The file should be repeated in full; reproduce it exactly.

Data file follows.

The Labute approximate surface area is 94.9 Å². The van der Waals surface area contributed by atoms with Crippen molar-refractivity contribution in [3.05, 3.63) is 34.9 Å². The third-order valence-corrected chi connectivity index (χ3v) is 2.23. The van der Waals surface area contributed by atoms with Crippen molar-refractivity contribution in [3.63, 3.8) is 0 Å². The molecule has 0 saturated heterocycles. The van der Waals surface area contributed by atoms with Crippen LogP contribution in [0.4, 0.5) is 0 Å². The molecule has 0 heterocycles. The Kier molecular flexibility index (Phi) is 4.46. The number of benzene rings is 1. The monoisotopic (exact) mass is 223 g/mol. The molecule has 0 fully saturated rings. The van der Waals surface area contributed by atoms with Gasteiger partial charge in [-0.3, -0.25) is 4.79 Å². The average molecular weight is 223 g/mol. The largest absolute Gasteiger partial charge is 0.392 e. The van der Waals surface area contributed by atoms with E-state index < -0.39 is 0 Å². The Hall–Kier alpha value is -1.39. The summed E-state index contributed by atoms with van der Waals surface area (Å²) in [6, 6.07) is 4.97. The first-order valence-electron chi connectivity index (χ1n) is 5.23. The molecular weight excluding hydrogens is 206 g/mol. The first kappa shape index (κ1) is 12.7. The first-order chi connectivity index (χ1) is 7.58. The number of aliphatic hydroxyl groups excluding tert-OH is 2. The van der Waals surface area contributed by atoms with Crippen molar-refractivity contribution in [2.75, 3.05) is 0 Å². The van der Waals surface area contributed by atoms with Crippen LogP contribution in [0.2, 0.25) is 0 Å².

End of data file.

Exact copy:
The Labute approximate surface area is 94.9 Å². The van der Waals surface area contributed by atoms with Crippen molar-refractivity contribution in [3.05, 3.63) is 34.9 Å². The third-order valence-corrected chi connectivity index (χ3v) is 2.23. The van der Waals surface area contributed by atoms with Crippen molar-refractivity contribution in [3.63, 3.8) is 0 Å². The molecule has 0 saturated heterocycles. The van der Waals surface area contributed by atoms with Crippen LogP contribution in [0.4, 0.5) is 0 Å². The molecule has 0 heterocycles. The Kier molecular flexibility index (Phi) is 4.46. The number of benzene rings is 1. The monoisotopic (exact) mass is 223 g/mol. The molecule has 0 fully saturated rings. The van der Waals surface area contributed by atoms with Gasteiger partial charge in [-0.3, -0.25) is 4.79 Å². The average molecular weight is 223 g/mol. The largest absolute Gasteiger partial charge is 0.392 e. The van der Waals surface area contributed by atoms with E-state index < -0.39 is 0 Å². The Hall–Kier alpha value is -1.39. The summed E-state index contributed by atoms with van der Waals surface area (Å²) in [6, 6.07) is 4.97. The first-order valence-electron chi connectivity index (χ1n) is 5.23. The molecular weight excluding hydrogens is 206 g/mol. The first kappa shape index (κ1) is 12.7. The first-order chi connectivity index (χ1) is 7.58. The number of aliphatic hydroxyl groups excluding tert-OH is 2. The van der Waals surface area contributed by atoms with Crippen molar-refractivity contribution in [2.75, 3.05) is 0 Å². The van der Waals surface area contributed by atoms with Crippen LogP contribution in [0.2, 0.25) is 0 Å².